Congress Border Deal Already Addresses Many Existing Challenges at the U.S.-Mexico Border
Today, President Trump engaged in an egregious and dangerous abuse of power by declaring a national emergency at the U.S.-Mexico border, circumventing the border legislation that was passed by overwhelming bipartisan majorities in Congress.
WOLA staff have been visiting the U.S.-Mexico border since 2011, and are in Tijuana-San Diego right now following the situation on the ground closely. The facts on the ground are clear—there is no national security emergency at the border.
No national security emergency declaration, and no border wall, would address either the things President Trump has railed against in his overblown rhetoric or the current, actual challenges at the border such as:
- Drugs. On average, 130 American die every day from opioid overdose. The opioid crisis is certainly warrants more resources and innovative approaches. However, Trump administration claims that building a wall will stem the flow of illegal drugs are false. Hard drugs that devastate communities in the United States are almost exclusively trafficked through land ports of entry and would not be stopped by a physical barrier.
- Crime. The Trump administration has misled the American people about security conditions at the U.S.-Mexico border: the majority of those apprehended at the border—60 percent so far this year—are either families or unaccompanied children from countries in Central America. In fiscal year 2018, less than one percent of those apprehended at the southern border had a record of violent crimes. As WOLA has documented, terrorists, gangs, and spillover violence represent a negligible threat at the border. Indeed, by refusing to invest in a more efficient asylum system, Trump administration policies are likely to be strengthening and emboldening criminal networks by increasing the demand for human smugglers’ services.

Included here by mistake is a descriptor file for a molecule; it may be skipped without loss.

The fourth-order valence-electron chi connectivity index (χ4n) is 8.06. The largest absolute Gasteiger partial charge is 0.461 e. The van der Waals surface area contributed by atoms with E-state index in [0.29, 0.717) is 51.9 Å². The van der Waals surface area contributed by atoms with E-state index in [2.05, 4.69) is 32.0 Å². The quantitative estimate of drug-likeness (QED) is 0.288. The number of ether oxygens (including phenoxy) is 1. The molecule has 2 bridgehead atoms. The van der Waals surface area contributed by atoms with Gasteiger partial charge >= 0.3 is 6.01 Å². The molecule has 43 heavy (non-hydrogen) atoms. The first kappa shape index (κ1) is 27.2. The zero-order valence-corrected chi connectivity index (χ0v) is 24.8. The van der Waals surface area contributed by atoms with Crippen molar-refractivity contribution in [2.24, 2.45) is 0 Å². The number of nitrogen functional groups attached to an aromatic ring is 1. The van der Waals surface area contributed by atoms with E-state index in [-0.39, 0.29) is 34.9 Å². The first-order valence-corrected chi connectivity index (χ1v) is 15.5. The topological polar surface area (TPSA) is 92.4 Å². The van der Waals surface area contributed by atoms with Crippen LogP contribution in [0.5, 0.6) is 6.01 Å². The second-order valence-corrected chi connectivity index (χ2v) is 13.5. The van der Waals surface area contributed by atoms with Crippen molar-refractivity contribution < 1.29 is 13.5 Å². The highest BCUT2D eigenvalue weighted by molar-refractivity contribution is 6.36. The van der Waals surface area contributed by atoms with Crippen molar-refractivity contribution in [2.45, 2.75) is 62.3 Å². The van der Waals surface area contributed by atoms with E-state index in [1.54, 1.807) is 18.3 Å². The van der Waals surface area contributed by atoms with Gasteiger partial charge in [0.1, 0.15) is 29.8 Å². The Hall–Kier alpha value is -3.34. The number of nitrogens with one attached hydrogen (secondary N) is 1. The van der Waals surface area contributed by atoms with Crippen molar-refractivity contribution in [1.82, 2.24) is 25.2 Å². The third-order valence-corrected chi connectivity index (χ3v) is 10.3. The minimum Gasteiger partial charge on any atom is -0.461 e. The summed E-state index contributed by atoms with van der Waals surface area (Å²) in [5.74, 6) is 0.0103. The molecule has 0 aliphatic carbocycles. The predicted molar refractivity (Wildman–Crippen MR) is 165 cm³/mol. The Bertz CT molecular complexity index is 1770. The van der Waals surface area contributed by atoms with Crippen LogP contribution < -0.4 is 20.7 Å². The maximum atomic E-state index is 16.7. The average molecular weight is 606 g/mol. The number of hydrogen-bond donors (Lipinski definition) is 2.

- The humanitarian crisis. This is a problem of the Trump administration’s own making, by pursuing cruel and draconian enforcement measures rather than taking the steps needed to adjust to the new reality of migration at the border. Practices like “metering”—in which only a few asylum seekers are processed by border officials each day—have created a massive backlog of people (many of whom likely have strong claims to asylum) in Mexican border cities like Tijuana. This backlog will only get worse as the Department of Homeland Security starts returning some asylum seekers to wait out their U.S. immigration court cases in Mexico, a country that registered its most violent year ever in 2018.
The new reality of migration at the border consists of unprecedented numbers of asylum-seeking children and families, even as migration levels remain at record lows overall. These people are deliberately seeking out border authorities in order to make their asylum claims; no physical barrier like President Trump’s wall is going to deter them.
While the legislation passed by Congress is far from perfect, it does take important steps toward addressing what’s urgently needed for security at the border:
1.) More resources at ports of entry. This includes the following:
- $58 million for 600 new CBP officers at official ports of entry. While there are big downsides to rapidly increasing the manpower of an agency with insufficient accountability, the ports of entry are overwhelmed. More CBP officers could help reduce border-crossing wait times, reduce “metering” of asylum-seekers, and interdict more opioids and other drugs.